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Signs of gum disease

May 16, 2022Periodontics

Signs of gum disease

The gums are healthy and pale pink and fit tightly around the teeth. Characteristic signs and symptoms of periodontitis include:

  • Swollen and puffy gums: They are usually the first sign of gum disease. Gum illness can result in tooth loss. If you have swollen or puffy gums, you should see a dentist as soon as possible.

 

  • Bad breath: The takeaway from all of this is that gum disease bad breath is a real and serious problem. If you have gum disease, it’s important to treat it as soon as possible to avoid any further damage to your teeth and gums. There are a number of ways to treat gum disease, so talk to your dentist about the best option for you.

 

  • Tender or bleeding gums: If you are experiencing tender or bleeding gums, it is important to visit your dentist as soon as possible.


  • Painful chewing: Gum disease can cause a lot of pain when chewing, so it’s important to get it treated as soon as possible.


  • Loose teeth: If you’re suffering from gum disease, it’s important to seek treatment as soon as possible. Left untreated, gum disease can lead to loose teeth, and eventually tooth loss. When a tooth loses support and slowly detaches from the bone.


  • Sensitive teeth: It is important to be aware of the risks associated with gum disease and sensitive teeth. Gum disease can lead to tooth loss, and sensitive teeth can make it difficult to eat and drink.


  • Receding gums or longer appearing teeth: Longer appearing teeth is a common sign of receding gums. The gum line moves away from the tooth, making the tooth look longer. Other signs of receding gums are red, swollen, or bleeding gums. If you have any of these symptoms, see your dentist so they can diagnose and treat the problem.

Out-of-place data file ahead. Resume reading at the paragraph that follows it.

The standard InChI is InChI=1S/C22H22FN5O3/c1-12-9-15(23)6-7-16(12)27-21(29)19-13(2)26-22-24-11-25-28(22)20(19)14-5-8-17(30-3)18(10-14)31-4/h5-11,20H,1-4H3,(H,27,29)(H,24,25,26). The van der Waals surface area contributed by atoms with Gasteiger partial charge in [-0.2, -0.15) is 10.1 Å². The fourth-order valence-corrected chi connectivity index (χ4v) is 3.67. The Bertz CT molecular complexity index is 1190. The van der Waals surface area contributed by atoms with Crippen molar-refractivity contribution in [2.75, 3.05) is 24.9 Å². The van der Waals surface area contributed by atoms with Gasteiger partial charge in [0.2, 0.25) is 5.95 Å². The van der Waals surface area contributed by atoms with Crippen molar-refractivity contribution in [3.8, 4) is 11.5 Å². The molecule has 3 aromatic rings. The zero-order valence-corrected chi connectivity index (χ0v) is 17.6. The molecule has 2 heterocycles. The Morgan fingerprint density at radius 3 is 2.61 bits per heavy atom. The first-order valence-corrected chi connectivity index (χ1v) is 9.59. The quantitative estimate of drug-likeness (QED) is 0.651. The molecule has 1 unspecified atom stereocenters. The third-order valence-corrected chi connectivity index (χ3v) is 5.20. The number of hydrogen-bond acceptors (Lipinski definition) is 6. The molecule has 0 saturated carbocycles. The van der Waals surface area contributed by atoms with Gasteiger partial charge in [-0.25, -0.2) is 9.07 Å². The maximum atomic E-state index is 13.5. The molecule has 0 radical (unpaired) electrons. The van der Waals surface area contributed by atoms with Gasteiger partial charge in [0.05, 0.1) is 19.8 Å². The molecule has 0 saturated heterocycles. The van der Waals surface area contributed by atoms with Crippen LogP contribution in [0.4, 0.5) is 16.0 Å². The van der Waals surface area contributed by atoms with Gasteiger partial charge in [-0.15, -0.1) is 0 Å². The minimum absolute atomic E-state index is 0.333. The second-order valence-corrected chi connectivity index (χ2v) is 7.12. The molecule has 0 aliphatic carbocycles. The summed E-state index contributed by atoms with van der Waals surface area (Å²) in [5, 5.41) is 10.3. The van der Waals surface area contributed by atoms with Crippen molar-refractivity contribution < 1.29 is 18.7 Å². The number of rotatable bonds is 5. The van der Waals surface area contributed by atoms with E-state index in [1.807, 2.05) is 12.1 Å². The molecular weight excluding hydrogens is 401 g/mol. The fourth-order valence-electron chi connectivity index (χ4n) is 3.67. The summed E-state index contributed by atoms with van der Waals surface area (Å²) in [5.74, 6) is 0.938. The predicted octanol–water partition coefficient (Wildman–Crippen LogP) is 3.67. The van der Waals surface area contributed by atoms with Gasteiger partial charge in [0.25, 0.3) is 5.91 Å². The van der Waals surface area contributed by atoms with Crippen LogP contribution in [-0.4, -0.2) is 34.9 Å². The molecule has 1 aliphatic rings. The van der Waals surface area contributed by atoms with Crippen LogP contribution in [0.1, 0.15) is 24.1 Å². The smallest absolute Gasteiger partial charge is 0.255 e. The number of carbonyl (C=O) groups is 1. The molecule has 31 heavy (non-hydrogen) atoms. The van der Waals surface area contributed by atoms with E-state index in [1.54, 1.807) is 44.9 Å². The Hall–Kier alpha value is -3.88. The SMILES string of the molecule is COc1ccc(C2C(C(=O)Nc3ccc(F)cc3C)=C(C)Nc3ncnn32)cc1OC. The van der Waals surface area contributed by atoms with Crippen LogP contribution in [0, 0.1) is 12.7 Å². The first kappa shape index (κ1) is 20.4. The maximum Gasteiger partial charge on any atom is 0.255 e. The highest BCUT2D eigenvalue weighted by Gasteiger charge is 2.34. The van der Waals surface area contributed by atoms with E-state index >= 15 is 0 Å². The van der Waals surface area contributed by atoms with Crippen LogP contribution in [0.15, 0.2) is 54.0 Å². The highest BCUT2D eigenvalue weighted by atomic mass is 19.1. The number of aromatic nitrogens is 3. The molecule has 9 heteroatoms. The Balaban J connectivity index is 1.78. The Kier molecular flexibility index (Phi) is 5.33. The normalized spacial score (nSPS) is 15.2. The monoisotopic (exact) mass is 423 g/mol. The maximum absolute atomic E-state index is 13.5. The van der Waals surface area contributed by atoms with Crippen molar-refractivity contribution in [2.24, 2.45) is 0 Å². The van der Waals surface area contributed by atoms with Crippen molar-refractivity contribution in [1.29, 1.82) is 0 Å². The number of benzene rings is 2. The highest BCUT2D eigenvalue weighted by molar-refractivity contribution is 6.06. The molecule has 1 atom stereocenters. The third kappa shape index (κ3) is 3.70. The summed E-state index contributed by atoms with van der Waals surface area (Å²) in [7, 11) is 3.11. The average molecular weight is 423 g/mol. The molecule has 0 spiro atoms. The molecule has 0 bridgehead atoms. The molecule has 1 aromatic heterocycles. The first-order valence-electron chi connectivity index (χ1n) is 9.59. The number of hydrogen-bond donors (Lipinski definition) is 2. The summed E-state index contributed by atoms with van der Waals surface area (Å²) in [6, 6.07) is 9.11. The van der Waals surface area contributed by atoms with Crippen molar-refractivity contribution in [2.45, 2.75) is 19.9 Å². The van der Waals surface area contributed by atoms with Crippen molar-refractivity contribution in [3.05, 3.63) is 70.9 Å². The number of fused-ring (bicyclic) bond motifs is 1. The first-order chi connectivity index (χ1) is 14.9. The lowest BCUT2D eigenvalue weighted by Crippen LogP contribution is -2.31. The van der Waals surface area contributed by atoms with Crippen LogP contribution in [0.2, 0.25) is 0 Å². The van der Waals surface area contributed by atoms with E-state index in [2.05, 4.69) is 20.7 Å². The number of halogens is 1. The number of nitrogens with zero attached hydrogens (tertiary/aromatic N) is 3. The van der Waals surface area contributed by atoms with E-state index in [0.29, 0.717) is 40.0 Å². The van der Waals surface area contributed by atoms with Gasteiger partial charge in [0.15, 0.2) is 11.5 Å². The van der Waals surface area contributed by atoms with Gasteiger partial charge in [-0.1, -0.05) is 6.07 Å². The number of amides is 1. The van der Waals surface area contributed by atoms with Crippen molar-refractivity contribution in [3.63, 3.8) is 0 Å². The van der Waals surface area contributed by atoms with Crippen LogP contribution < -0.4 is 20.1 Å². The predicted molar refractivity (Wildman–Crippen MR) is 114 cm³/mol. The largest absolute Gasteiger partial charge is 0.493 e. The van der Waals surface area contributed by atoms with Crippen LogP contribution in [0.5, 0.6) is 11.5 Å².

Overview

Periodontitis, also called gum disease, is an infection that harms the soft tissue and can damage the bone that supports your teeth. Periodontitis may result in loosened or tooth loss.

Periodontitis is a widespread health problem that is largely preventable. It’s most often caused by poor oral hygiene, so you need to brush your teeth at least twice a day, floss daily, and visit the dentist regularly to minimize your risk of developing periodontitis, as well as successfully treat it if you do.

What is Periodontal Disease?

Peri means around and odontal refers to teeth. Periodontal diseases are infections of the structures around the teeth. They include the gums, the cementum that covers the root, the periodontal ligament, and the alveolar bone. Periodontal disease is caused by bacteria attached to oral deposits. There is a substance called plaque that forms on teeth soon after brushing. In order to get rid of the bacteria, the cells of the immune system release substances that can inflame and damage gums, the periodontal ligament, or the alveolar bone. Gums that are swollen and full of blood are a sign of gingivitis (the first stage of periodontal disease). The damage associated with periodontal disease can also cause one’s teeth to become loose. This is a sign of fecal periodontitis (the worst stage of periodontal disease).